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Levee board opposes cash swap

White House seeks to transfer funds

Friday, February 09, 2007
By Sheila Grissett, East Jefferson bureau

Members of the newly consolidated east bank levee board wrestled all day Thursday with the fine points of a controversial White House/Army Corps of Engineers proposal to scramble the way $1.3 billion appropriated for hurricane protection can be spent this fiscal year.

In the end, the East Louisiana Flood Protection Authority agreed to stand against the reallocation and to send a strongly worded message to Capitol Hill: Fully fund all projects so that the corps can do its job without having to ship money from one hurting area of the region to another.

"Nothing this board does is an attempt to diminish the needs of the West Bank," said Tom Jackson, president of the month-old "super board" now managing most of the levee districts east of the Mississippi River. "And we urge the White House and Congress to understand that this isn't something that needs to be played with."

Under the proposal included in the budget plan President Bush delivered to Congress on Monday, about half the targeted $1.3 million would be used to award new contracts to keep work going on the West Bank hurricane protection system when it runs out of money this spring.

The rest would go toward raising about 20 miles of levee in eastern New Orleans from Lakefront Airport to the CSX Railroad crossing near the Gulf Intracoastal Waterway, and restoring 8.2 miles of seriously degraded levee between Verrett and Caernarvon in southern St. Bernard Parish.

But to use the money in those areas, it would have to be removed from accounts dedicated to other critical work, almost all of which is planned for the east bank, where the East Authority is charged with ensuring safe levees and adequate flood control.

The east bank projects include the armoring of levees and floodwalls against erosion, replacing deficient floodwalls, raising levees to protect against the so-called 100-year storm, and constructing permanent surge protection and pumping stations at three vulnerable New Orleans outfall canals.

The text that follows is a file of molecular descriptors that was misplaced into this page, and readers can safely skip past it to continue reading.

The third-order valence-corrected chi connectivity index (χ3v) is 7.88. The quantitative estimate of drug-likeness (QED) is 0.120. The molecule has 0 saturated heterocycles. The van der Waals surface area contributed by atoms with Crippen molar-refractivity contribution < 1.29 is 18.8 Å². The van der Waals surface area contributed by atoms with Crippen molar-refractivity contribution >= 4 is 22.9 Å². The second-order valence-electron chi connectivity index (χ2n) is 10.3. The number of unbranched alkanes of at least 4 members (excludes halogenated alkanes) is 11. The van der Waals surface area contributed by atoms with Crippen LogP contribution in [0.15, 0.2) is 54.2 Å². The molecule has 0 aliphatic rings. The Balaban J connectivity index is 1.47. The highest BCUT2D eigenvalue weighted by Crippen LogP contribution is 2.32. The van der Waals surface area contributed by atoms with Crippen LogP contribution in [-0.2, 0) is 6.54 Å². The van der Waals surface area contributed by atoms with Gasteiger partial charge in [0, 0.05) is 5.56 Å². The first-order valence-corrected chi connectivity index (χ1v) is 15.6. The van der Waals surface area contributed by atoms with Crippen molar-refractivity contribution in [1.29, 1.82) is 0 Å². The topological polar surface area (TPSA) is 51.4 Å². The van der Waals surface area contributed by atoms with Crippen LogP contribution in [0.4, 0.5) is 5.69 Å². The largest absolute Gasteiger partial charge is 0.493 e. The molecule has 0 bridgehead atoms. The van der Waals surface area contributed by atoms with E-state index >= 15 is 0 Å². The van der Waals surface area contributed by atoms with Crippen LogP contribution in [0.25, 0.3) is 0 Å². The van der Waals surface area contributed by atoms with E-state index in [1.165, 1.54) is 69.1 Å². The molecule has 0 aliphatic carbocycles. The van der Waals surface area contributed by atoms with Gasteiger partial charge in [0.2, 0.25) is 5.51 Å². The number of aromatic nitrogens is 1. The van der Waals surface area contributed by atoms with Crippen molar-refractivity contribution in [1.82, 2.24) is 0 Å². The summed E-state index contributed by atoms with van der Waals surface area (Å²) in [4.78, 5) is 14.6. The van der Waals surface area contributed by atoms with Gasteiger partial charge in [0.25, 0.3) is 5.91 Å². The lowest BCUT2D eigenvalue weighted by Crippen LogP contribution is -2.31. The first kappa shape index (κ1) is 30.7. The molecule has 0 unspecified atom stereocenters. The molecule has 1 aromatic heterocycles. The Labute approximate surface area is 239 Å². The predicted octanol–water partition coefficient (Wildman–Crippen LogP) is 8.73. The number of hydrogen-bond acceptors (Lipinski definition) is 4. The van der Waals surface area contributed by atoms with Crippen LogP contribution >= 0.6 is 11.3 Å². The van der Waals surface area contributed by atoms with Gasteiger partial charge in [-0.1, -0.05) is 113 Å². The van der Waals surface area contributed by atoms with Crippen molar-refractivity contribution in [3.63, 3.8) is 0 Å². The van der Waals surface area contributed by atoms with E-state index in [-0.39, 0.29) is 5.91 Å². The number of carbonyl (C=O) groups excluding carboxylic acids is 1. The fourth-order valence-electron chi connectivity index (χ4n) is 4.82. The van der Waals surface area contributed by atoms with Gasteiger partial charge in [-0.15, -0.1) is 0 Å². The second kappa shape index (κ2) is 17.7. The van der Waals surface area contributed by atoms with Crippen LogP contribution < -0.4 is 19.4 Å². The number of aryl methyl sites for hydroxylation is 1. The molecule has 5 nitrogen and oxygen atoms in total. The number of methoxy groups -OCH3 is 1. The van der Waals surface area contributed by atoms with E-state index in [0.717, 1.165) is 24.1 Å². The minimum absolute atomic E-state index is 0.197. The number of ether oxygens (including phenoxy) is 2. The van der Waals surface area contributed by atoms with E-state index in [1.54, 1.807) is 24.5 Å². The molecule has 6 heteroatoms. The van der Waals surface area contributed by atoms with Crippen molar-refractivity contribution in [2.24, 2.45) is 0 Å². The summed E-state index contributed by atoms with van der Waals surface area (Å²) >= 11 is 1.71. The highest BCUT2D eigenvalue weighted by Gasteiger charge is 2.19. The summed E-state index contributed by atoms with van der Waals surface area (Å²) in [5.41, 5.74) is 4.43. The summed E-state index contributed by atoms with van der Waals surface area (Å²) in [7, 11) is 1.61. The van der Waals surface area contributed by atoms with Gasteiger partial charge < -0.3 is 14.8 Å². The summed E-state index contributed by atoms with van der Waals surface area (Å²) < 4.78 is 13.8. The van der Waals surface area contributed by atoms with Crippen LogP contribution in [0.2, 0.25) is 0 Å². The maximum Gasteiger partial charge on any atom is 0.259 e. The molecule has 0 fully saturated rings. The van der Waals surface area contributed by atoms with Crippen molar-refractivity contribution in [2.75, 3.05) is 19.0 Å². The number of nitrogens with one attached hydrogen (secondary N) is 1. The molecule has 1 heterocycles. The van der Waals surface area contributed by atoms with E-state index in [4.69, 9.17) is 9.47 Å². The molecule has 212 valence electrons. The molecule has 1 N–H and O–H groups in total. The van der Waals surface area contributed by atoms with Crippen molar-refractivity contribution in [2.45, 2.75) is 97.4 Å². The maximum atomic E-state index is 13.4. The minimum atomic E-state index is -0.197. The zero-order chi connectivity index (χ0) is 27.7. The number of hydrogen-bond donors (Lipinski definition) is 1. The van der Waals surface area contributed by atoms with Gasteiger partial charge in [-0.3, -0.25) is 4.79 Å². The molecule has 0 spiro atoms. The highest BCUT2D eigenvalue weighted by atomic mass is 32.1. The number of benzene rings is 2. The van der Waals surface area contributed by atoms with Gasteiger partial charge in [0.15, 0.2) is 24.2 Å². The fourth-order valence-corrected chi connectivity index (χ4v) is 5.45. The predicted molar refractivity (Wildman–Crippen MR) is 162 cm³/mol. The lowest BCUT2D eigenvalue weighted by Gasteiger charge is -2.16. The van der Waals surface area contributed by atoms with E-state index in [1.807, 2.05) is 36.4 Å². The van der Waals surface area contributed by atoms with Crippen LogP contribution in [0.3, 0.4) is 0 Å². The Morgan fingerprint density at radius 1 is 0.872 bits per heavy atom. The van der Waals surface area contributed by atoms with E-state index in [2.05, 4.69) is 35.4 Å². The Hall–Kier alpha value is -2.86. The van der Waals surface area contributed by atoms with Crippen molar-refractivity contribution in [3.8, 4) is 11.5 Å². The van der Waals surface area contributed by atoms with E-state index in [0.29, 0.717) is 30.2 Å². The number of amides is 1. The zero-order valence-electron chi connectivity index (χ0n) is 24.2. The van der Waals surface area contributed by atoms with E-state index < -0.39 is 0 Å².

The $1.3 billion cannot be used on the east bank this fiscal year for a variety of reasons, corps officials contend, including the fact that final designs cannot be drawn until a corps-led team finishes complex computer modeling that will establish just how high levees and floodwalls have to be to defend against a 100-year-storm surge.

Because of that, corps commanders and the White House said the money should be used instead to continue vital projects on the West Bank, some already in progress but in danger of running out money and some that can't begin for lack of money.

"We actually have all the money we need this year to do what we need to do, we just don't have it in the right places," said Col. Jeffery Bedey, chief of the Hurricane Protection Office.

"We know that in the past it was a system in name only," said Lt. Col. Murray Starkel, corps deputy district commander in New Orleans, told the authority Thursday. "This is an opportunity to treat it as a system."

But at the end of the day, even though many of the levee board members said they'd like to see Congress give the corps the flexibility to move money around, a majority decided that if the president and Congress didn't replace the $1.3 billion -- or delayed doing so -- the territory under their jurisdiction would be at greater risk from another storm.

Authority treasurer John Barry said he would continue to encourage members of Congress to give the corps flexibility to move money between projects.

"They have their hands almost totally tied," he said. "Everyone who has talked about corps reform for 75 years has said the same thing -- we need to look at water in an integrated way. But Congress doesn't budget that way, and that needs to change."

Shifting money between accounts wouldn't be necessary, he said, if the corps had all the money it needs to completely restore and improve the system, from finishing repairs to strengthening or raising every levee, floodwall, and gate to withstand the 100-year storm, which is the minimum level of protection FEMA requires to provide federal flood insurance.

Some $6 billion in emergency money has been allocated since Katrina, but the appropriations were based on rough, early estimates, and changing circumstances have driven actual costs considerably higher.

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Sheila Grissett can be reached at sgrissett@timespicayune.com or (504)- 717-7700.

 

September 2006